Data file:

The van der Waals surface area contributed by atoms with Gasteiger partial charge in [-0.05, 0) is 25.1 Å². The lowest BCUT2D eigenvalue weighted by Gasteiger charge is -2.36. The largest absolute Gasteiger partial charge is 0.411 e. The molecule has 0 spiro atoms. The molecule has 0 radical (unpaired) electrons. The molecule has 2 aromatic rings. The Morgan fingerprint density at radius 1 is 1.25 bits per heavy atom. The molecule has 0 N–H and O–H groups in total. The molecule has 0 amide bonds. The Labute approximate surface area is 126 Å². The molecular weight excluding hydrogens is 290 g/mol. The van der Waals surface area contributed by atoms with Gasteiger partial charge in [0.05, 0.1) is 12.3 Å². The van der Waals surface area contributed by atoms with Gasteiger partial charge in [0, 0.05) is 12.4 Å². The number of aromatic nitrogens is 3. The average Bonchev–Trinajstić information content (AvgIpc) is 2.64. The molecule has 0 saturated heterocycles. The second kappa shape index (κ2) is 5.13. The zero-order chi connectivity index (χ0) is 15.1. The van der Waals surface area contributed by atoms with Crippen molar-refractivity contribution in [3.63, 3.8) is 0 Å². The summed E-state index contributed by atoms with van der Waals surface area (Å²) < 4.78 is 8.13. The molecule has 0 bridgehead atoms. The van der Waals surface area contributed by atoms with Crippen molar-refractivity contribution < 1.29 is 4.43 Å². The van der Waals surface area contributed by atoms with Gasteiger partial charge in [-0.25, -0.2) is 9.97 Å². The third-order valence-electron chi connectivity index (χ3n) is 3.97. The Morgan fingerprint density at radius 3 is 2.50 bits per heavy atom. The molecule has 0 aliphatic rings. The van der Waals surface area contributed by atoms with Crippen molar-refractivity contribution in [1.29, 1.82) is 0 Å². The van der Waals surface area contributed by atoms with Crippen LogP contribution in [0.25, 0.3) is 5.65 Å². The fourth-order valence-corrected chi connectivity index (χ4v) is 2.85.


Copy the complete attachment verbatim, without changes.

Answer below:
The van der Waals surface area contributed by atoms with Gasteiger partial charge in [-0.05, 0) is 25.1 Å². The lowest BCUT2D eigenvalue weighted by Gasteiger charge is -2.36. The largest absolute Gasteiger partial charge is 0.411 e. The molecule has 0 spiro atoms. The molecule has 0 radical (unpaired) electrons. The molecule has 2 aromatic rings. The Morgan fingerprint density at radius 1 is 1.25 bits per heavy atom. The molecule has 0 N–H and O–H groups in total. The molecule has 0 amide bonds. The Labute approximate surface area is 126 Å². The molecular weight excluding hydrogens is 290 g/mol. The van der Waals surface area contributed by atoms with Gasteiger partial charge in [0.05, 0.1) is 12.3 Å². The van der Waals surface area contributed by atoms with Gasteiger partial charge in [0, 0.05) is 12.4 Å². The number of aromatic nitrogens is 3. The average Bonchev–Trinajstić information content (AvgIpc) is 2.64. The molecule has 0 saturated heterocycles. The second kappa shape index (κ2) is 5.13. The zero-order chi connectivity index (χ0) is 15.1. The van der Waals surface area contributed by atoms with Crippen molar-refractivity contribution in [3.63, 3.8) is 0 Å². The summed E-state index contributed by atoms with van der Waals surface area (Å²) < 4.78 is 8.13. The molecule has 0 bridgehead atoms. The van der Waals surface area contributed by atoms with Crippen molar-refractivity contribution < 1.29 is 4.43 Å². The van der Waals surface area contributed by atoms with Gasteiger partial charge in [-0.25, -0.2) is 9.97 Å². The third-order valence-electron chi connectivity index (χ3n) is 3.97. The Morgan fingerprint density at radius 3 is 2.50 bits per heavy atom. The molecule has 0 aliphatic rings. The van der Waals surface area contributed by atoms with Crippen molar-refractivity contribution in [1.29, 1.82) is 0 Å². The van der Waals surface area contributed by atoms with Crippen LogP contribution in [0.25, 0.3) is 5.65 Å². The fourth-order valence-corrected chi connectivity index (χ4v) is 2.85.